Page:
You are not permitted to download, save or email this image. Visit image gallery to purchase the image.
To say I’m excited is an understatement. Total eclipses are, in my opinion, among the most remarkable natural spectacles.
For several hours, the bright full moon darkens and turns blood red as it is covered by the Earth’s shadow. Lunar eclipses occur when the Earth passes directly between the moon and the sun.
An astronaut lucky enough to be standing on the moon during an eclipse would be able to see the astonishing sight of the Earth’s night side surrounded by a ring of light - they would be looking at every single sunrise and sunset simultaneously!
Wednesday night’s eclipse begins just before 9pm when Earth’s outer shadow, the penumbra, touches the right side of the moon. The penumbra can be pretty tricky to see. It’s likely that you won’t notice that the eclipse has started until 9.45pm, when Earth’s dark umbral shadow starts to darken on the right lunar limb.
Over the next 80 minutes, the dark shadow will cover more of the lunar surface, and our closest celestial neighbour will dim and redden. By 11.11pm, the moon will be entirely covered by the Earth’s shadow, and the total phase will begin.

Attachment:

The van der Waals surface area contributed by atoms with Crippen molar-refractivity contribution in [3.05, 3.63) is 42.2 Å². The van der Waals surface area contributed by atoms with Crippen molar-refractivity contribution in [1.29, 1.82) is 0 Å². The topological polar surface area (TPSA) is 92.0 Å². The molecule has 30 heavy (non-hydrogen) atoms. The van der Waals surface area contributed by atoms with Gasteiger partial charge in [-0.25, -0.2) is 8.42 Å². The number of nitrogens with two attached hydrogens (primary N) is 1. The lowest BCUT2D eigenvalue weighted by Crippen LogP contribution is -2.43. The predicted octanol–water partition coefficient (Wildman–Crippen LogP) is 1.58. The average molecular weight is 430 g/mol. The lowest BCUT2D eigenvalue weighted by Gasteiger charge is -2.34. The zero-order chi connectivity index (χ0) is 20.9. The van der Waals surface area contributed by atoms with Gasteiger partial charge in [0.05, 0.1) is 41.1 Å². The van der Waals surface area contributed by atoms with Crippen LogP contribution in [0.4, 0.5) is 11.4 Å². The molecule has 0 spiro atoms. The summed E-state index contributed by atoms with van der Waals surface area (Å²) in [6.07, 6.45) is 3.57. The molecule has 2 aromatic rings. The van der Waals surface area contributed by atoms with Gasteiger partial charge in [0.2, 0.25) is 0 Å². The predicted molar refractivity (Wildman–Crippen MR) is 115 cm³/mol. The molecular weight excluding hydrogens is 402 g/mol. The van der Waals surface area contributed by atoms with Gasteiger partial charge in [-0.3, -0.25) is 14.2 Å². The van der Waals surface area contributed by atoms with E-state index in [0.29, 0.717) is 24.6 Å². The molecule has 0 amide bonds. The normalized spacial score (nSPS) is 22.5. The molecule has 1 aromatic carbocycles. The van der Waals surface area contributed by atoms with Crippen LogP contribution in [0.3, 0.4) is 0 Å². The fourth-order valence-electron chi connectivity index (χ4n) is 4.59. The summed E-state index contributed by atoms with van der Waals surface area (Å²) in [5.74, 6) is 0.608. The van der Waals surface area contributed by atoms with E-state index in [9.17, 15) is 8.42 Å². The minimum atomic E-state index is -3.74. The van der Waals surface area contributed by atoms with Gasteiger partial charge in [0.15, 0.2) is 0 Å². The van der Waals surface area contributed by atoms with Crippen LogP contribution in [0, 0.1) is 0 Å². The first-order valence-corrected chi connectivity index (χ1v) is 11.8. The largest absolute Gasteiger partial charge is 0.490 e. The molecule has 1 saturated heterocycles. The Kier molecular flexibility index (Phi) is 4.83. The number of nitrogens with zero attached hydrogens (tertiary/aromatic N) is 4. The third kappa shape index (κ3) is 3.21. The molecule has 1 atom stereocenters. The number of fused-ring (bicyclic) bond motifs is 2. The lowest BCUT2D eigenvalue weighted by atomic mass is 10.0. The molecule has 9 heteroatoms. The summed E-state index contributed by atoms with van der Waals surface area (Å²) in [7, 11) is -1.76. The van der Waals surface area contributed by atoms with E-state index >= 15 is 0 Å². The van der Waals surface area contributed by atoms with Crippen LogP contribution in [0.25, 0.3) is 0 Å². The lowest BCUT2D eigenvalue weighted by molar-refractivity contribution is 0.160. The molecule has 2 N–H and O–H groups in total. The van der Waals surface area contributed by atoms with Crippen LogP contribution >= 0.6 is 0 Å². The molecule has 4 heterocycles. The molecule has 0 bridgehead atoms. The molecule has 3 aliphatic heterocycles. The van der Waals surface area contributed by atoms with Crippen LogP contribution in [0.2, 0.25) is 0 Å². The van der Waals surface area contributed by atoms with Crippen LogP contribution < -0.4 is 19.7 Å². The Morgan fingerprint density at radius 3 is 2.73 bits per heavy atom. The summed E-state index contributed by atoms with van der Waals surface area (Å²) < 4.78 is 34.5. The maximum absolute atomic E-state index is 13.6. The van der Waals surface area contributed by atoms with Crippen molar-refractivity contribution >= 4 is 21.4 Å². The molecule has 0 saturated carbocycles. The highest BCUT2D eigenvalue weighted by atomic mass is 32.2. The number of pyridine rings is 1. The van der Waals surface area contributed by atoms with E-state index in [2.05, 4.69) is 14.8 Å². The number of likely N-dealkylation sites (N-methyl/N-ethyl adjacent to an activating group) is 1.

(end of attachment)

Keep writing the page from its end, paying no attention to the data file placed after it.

For the next 14 minutes, stargazers across New Zealand will be able to enjoy the stunningly beautiful sight of the eclipsed moon against a stunning stellar backdrop provided by the stars of Scorpius.
The total eclipse ends at 11.26pm. Over the next 87 minutes, the proportion of the moon covered by Earth’s shadow will reduce, and the moon will brighten and regain its more usual lustre.
Earth’s umbra will depart the left limb of the moon at 12.52am on Thursday, and the eclipse will finally end at 1.49am when the penumbral shadow leaves the lunar surface.
Happy eclipse viewing, everyone!